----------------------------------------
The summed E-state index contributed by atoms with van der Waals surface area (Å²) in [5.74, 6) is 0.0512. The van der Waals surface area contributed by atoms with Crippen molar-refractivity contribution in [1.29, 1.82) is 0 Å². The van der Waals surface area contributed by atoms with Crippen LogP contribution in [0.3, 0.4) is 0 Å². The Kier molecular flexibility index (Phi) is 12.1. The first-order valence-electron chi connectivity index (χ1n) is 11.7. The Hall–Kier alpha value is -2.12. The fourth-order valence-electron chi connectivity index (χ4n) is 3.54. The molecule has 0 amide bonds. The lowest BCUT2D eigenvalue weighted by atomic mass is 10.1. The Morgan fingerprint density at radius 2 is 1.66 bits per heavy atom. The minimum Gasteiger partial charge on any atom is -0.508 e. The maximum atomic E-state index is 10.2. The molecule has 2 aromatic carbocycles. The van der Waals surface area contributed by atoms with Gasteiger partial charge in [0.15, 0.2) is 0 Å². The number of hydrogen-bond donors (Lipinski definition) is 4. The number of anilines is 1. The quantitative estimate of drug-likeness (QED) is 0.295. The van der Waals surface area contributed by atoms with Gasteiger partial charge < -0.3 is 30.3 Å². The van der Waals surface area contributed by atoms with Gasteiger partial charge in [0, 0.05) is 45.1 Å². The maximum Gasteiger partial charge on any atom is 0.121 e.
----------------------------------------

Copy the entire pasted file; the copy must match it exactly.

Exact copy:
The summed E-state index contributed by atoms with van der Waals surface area (Å²) in [5.74, 6) is 0.0512. The van der Waals surface area contributed by atoms with Crippen molar-refractivity contribution in [1.29, 1.82) is 0 Å². The van der Waals surface area contributed by atoms with Crippen LogP contribution in [0.3, 0.4) is 0 Å². The Kier molecular flexibility index (Phi) is 12.1. The first-order valence-electron chi connectivity index (χ1n) is 11.7. The Hall–Kier alpha value is -2.12. The fourth-order valence-electron chi connectivity index (χ4n) is 3.54. The molecule has 0 amide bonds. The lowest BCUT2D eigenvalue weighted by atomic mass is 10.1. The Morgan fingerprint density at radius 2 is 1.66 bits per heavy atom. The minimum Gasteiger partial charge on any atom is -0.508 e. The maximum atomic E-state index is 10.2. The molecule has 2 aromatic carbocycles. The van der Waals surface area contributed by atoms with Gasteiger partial charge in [0.15, 0.2) is 0 Å². The number of hydrogen-bond donors (Lipinski definition) is 4. The number of anilines is 1. The quantitative estimate of drug-likeness (QED) is 0.295. The van der Waals surface area contributed by atoms with Gasteiger partial charge < -0.3 is 30.3 Å². The van der Waals surface area contributed by atoms with Gasteiger partial charge in [0, 0.05) is 45.1 Å². The maximum Gasteiger partial charge on any atom is 0.121 e.